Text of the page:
LinuxWorld: Sun embraces Linux while touting Solaris

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LinuxWorld: Sun embraces Linux while touting Solaris

Sun made several announcements at the 2003 LinuxWorld Conference & Expo in San Francisco, boosting its profile in Linux.

But Sun's bread-and-butter products for high-performance computing remain Solaris and Sparc, according to Jack O'Brien, Sun group manager for Linux strategy and marketing. He acknowledged, however, that Sun may build a 64-bit AMD Opteron system.

Sun is only backing Linux on its Intel-based systems, according to O'Brien. "We continue to not do Linux on Sparc. We don't have any plans to do it," O'Brien said. "It's not in line with what the market's choosing."

While Linux on Intel IA-32 systems is favourable as an economical platform, Solaris and Sparc remain the favourite for more powerful, computer-intensive environments. Solaris is "extremely powerful, it's the highest-volume Unix out there", said O'Brien. "It's basically the gold standard in 64-bit computing."

Sun, with its Opteron support, is pushing for broader Java adoption. O'Brien, however, would not rule out a future Sun system housing the processor. "We're not doing Opteron systems today but certainly there's a future possibility" for an Opteron-based Sun box to run Linux and Solaris, he said.

Sun's Sparc Solaris systems now compete with Linux on Intel. A Dell official interviewed at the show said Dell has witnessed migrations from Unix systems such as Sun's to Linux.

"We see a lot of traction as far as moving away from the proprietary Unixes into Linux, especially in the back-end database environment," said Reza Roohalamini, director of the enterprise solutions group at Dell. Dell also has seen migrations from Unix to Microsoft platforms, he added.

Sun has joined the Open Source Development Lab, a global consortium of technology companies dedicated to accelerating the adoption of Linux. In joining ODSL, Sun plans to help drive the development of open-standard software including Linux and to lend its expertise in the data centre and carrier-grade markets. Specifically, Sun will participate in the Carrier Grade Linux and Data Center Linux working groups.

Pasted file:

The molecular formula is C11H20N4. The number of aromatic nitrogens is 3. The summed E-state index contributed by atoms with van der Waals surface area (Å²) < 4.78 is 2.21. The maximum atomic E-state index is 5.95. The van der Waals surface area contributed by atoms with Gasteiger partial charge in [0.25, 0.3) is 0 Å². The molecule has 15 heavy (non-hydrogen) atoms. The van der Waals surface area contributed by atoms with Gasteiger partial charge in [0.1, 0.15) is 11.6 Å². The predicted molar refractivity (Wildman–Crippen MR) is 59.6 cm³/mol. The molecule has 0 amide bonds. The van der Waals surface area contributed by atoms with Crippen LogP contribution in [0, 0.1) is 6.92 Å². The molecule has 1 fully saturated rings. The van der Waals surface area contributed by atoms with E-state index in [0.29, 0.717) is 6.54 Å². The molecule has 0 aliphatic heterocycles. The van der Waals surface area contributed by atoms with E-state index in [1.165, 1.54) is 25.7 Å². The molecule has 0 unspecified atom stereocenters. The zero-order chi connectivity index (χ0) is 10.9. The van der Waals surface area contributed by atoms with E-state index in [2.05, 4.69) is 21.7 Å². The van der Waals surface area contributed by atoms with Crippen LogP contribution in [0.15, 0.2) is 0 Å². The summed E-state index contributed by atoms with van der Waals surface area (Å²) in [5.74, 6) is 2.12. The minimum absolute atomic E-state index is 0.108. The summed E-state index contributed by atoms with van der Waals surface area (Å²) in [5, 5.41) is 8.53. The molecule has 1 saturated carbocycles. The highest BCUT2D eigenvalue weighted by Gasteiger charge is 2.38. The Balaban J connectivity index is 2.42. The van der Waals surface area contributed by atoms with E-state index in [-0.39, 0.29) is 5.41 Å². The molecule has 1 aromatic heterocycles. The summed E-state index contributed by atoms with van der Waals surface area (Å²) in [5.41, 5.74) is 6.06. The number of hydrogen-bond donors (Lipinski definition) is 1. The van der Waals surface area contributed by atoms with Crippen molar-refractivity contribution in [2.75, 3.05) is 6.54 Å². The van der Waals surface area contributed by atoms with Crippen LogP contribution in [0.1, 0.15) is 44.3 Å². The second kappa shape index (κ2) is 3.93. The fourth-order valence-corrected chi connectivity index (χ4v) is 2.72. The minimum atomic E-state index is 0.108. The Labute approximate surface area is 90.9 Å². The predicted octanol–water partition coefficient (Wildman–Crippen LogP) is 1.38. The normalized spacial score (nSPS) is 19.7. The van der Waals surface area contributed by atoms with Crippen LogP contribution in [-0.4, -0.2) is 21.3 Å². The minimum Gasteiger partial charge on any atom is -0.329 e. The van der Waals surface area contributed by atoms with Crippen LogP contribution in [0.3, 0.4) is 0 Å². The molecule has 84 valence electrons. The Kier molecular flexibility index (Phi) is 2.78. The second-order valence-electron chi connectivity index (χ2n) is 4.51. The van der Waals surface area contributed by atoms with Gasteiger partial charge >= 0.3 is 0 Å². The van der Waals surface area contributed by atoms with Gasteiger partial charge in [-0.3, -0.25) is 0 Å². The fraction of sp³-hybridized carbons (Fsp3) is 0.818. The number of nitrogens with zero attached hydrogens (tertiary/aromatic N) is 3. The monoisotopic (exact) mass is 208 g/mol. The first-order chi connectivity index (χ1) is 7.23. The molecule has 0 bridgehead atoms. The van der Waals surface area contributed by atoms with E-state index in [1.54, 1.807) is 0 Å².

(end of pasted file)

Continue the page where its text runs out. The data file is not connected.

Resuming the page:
With its AMD arrangement, Sun said it is allowing companies to migrate Java applications from 32-bit to 64-bit computing with little or no changes to code. Sun expects to make 64-bit Windows and Linux ports to AMD Opteron available with the release of Java 2 Platform Standard Edition v1.5 next summer.

Sun is previewing its open-source desktop environment, Project Mad Hatter. The platform features desktop applications including a new version of the StarOffice personal productivity suite, Java technology, the GNOME (GNU Network Object Model Environment) user interface, Evolution mail and calendaring, and Gaim instant messaging.

Mad Hatter will interoperate with Microsoft Office and Exchange and Lotus Notes productivity and communication tools. In beta release now, Mad Hatter is due to ship later this year.

Also at the conference:

Sun cut the prices of its Sun Fire V65x systems, which run Intel Pentium processors. The V65x 2U rack-optimised server with a single 2.8GHz processor has been reduced in price from $2,650 to $2,550. The V65x with dual 3.06GHz processors now costs $3,995. It had been selling for $4,595. The cuts are intended to ensure that Sun stays "with the industry in terms of costs," O'Brien said.

Sun said it will ship the Sun Fire V60x, a 1U rack-optimised Intel x86-based server with dual 3.06GHz processors, on 19 August.

Sun's java.net online global community has gained more than 16,000 registered users since its launch in June. Located at java.net, the site features projects including jinux, which is a Java operating system on top of the Linux kernel, and wirelessvoip, a Linux gateway and PDA via 802.11.

Paul Krill writes for InfoWorld


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